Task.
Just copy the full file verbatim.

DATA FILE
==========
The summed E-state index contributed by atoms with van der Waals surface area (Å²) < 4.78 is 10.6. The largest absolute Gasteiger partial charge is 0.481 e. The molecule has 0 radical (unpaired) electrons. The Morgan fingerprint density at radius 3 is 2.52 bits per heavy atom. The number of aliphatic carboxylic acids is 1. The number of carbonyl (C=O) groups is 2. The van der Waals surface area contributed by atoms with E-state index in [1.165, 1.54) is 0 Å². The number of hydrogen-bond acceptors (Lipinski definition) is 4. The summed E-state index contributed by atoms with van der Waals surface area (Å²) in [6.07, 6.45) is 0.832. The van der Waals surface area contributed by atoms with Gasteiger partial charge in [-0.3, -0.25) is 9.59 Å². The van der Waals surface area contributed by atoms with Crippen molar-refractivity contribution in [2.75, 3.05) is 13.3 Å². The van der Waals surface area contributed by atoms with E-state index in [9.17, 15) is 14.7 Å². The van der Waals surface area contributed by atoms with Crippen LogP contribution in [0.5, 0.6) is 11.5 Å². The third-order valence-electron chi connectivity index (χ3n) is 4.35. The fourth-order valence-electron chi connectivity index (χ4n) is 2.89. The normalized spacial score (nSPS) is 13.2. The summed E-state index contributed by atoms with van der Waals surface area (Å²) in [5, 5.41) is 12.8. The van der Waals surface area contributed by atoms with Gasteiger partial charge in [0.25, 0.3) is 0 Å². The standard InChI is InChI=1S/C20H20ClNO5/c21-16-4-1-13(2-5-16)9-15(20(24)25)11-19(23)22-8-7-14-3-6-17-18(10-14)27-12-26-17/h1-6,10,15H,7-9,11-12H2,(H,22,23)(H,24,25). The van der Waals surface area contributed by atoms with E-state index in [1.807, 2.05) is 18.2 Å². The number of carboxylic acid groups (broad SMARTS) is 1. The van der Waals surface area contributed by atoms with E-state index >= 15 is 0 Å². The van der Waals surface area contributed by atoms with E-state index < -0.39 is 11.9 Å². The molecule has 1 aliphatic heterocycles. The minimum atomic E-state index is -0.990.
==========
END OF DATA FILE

The summed E-state index contributed by atoms with van der Waals surface area (Å²) < 4.78 is 10.6. The largest absolute Gasteiger partial charge is 0.481 e. The molecule has 0 radical (unpaired) electrons. The Morgan fingerprint density at radius 3 is 2.52 bits per heavy atom. The number of aliphatic carboxylic acids is 1. The number of carbonyl (C=O) groups is 2. The van der Waals surface area contributed by atoms with E-state index in [1.165, 1.54) is 0 Å². The number of hydrogen-bond acceptors (Lipinski definition) is 4. The summed E-state index contributed by atoms with van der Waals surface area (Å²) in [6.07, 6.45) is 0.832. The van der Waals surface area contributed by atoms with Gasteiger partial charge in [-0.3, -0.25) is 9.59 Å². The van der Waals surface area contributed by atoms with Crippen molar-refractivity contribution in [2.75, 3.05) is 13.3 Å². The van der Waals surface area contributed by atoms with E-state index in [9.17, 15) is 14.7 Å². The van der Waals surface area contributed by atoms with Crippen LogP contribution in [0.5, 0.6) is 11.5 Å². The third-order valence-electron chi connectivity index (χ3n) is 4.35. The fourth-order valence-electron chi connectivity index (χ4n) is 2.89. The normalized spacial score (nSPS) is 13.2. The summed E-state index contributed by atoms with van der Waals surface area (Å²) in [5, 5.41) is 12.8. The van der Waals surface area contributed by atoms with Gasteiger partial charge in [0.25, 0.3) is 0 Å². The standard InChI is InChI=1S/C20H20ClNO5/c21-16-4-1-13(2-5-16)9-15(20(24)25)11-19(23)22-8-7-14-3-6-17-18(10-14)27-12-26-17/h1-6,10,15H,7-9,11-12H2,(H,22,23)(H,24,25). The van der Waals surface area contributed by atoms with E-state index in [1.807, 2.05) is 18.2 Å². The number of carboxylic acid groups (broad SMARTS) is 1. The van der Waals surface area contributed by atoms with E-state index >= 15 is 0 Å². The van der Waals surface area contributed by atoms with E-state index < -0.39 is 11.9 Å². The molecule has 1 aliphatic heterocycles. The minimum atomic E-state index is -0.990.